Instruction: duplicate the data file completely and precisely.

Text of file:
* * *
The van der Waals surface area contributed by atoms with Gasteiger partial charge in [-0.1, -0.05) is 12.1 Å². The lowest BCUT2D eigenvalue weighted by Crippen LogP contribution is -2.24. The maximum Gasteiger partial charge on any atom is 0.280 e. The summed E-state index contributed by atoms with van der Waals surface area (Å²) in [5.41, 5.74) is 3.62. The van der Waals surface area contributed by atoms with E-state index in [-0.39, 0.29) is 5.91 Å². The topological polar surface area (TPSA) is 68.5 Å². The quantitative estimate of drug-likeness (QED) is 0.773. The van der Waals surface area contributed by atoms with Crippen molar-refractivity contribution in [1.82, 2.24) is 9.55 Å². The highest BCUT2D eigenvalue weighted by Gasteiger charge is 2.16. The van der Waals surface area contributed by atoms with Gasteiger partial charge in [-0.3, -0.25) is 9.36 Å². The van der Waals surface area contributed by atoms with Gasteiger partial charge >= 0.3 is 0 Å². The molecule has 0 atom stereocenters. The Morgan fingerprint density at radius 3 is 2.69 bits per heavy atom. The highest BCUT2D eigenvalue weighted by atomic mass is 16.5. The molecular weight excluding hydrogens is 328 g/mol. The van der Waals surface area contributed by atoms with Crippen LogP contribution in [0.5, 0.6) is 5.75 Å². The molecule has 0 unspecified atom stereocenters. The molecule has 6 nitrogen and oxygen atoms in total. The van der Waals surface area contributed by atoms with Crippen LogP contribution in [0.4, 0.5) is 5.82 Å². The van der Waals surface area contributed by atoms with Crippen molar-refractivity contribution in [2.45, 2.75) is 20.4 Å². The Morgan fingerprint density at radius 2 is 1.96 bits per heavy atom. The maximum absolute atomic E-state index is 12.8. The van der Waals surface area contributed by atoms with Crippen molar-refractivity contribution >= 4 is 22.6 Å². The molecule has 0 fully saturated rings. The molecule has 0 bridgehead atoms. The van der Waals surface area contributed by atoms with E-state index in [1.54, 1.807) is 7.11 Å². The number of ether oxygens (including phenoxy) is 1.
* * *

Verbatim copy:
The van der Waals surface area contributed by atoms with Gasteiger partial charge in [-0.1, -0.05) is 12.1 Å². The lowest BCUT2D eigenvalue weighted by Crippen LogP contribution is -2.24. The maximum Gasteiger partial charge on any atom is 0.280 e. The summed E-state index contributed by atoms with van der Waals surface area (Å²) in [5.41, 5.74) is 3.62. The van der Waals surface area contributed by atoms with E-state index in [-0.39, 0.29) is 5.91 Å². The topological polar surface area (TPSA) is 68.5 Å². The quantitative estimate of drug-likeness (QED) is 0.773. The van der Waals surface area contributed by atoms with Crippen molar-refractivity contribution in [1.82, 2.24) is 9.55 Å². The highest BCUT2D eigenvalue weighted by Gasteiger charge is 2.16. The van der Waals surface area contributed by atoms with Gasteiger partial charge in [-0.3, -0.25) is 9.36 Å². The van der Waals surface area contributed by atoms with Gasteiger partial charge >= 0.3 is 0 Å². The molecule has 0 atom stereocenters. The Morgan fingerprint density at radius 3 is 2.69 bits per heavy atom. The highest BCUT2D eigenvalue weighted by atomic mass is 16.5. The molecular weight excluding hydrogens is 328 g/mol. The van der Waals surface area contributed by atoms with Crippen LogP contribution in [0.5, 0.6) is 5.75 Å². The molecule has 0 unspecified atom stereocenters. The molecule has 6 nitrogen and oxygen atoms in total. The van der Waals surface area contributed by atoms with Crippen LogP contribution in [0.4, 0.5) is 5.82 Å². The van der Waals surface area contributed by atoms with Crippen molar-refractivity contribution in [2.45, 2.75) is 20.4 Å². The Morgan fingerprint density at radius 2 is 1.96 bits per heavy atom. The maximum absolute atomic E-state index is 12.8. The van der Waals surface area contributed by atoms with Crippen molar-refractivity contribution >= 4 is 22.6 Å². The molecule has 0 fully saturated rings. The molecule has 0 bridgehead atoms. The van der Waals surface area contributed by atoms with E-state index in [1.54, 1.807) is 7.11 Å². The number of ether oxygens (including phenoxy) is 1.